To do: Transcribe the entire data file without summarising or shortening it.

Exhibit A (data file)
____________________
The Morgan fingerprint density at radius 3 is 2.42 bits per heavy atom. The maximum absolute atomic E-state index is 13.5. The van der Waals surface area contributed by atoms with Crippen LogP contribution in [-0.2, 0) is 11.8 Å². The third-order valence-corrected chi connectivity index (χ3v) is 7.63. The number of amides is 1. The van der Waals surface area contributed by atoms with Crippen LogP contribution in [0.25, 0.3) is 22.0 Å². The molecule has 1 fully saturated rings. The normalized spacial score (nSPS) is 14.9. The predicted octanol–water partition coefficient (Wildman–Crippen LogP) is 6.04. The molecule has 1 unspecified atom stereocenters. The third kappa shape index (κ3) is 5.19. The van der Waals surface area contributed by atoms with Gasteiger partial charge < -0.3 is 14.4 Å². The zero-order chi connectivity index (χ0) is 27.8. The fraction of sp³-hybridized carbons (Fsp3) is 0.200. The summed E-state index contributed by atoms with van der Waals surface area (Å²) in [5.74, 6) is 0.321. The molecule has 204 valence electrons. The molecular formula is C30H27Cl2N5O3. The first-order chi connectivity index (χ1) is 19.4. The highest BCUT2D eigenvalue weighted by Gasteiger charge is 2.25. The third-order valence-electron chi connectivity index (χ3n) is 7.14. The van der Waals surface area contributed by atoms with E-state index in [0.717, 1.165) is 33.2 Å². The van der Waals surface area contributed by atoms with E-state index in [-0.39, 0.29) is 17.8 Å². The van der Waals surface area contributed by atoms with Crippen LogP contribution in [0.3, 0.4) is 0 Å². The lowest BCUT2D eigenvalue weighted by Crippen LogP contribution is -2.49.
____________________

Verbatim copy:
The Morgan fingerprint density at radius 3 is 2.42 bits per heavy atom. The maximum absolute atomic E-state index is 13.5. The van der Waals surface area contributed by atoms with Crippen LogP contribution in [-0.2, 0) is 11.8 Å². The third-order valence-corrected chi connectivity index (χ3v) is 7.63. The number of amides is 1. The van der Waals surface area contributed by atoms with Crippen LogP contribution in [0.25, 0.3) is 22.0 Å². The molecule has 1 fully saturated rings. The normalized spacial score (nSPS) is 14.9. The predicted octanol–water partition coefficient (Wildman–Crippen LogP) is 6.04. The molecule has 1 unspecified atom stereocenters. The third kappa shape index (κ3) is 5.19. The van der Waals surface area contributed by atoms with Gasteiger partial charge < -0.3 is 14.4 Å². The zero-order chi connectivity index (χ0) is 27.8. The fraction of sp³-hybridized carbons (Fsp3) is 0.200. The summed E-state index contributed by atoms with van der Waals surface area (Å²) in [5.74, 6) is 0.321. The molecule has 204 valence electrons. The molecular formula is C30H27Cl2N5O3. The first-order chi connectivity index (χ1) is 19.4. The highest BCUT2D eigenvalue weighted by Gasteiger charge is 2.25. The third-order valence-electron chi connectivity index (χ3n) is 7.14. The van der Waals surface area contributed by atoms with E-state index in [0.717, 1.165) is 33.2 Å². The van der Waals surface area contributed by atoms with E-state index in [-0.39, 0.29) is 17.8 Å². The van der Waals surface area contributed by atoms with Crippen LogP contribution in [0.3, 0.4) is 0 Å². The lowest BCUT2D eigenvalue weighted by Crippen LogP contribution is -2.49.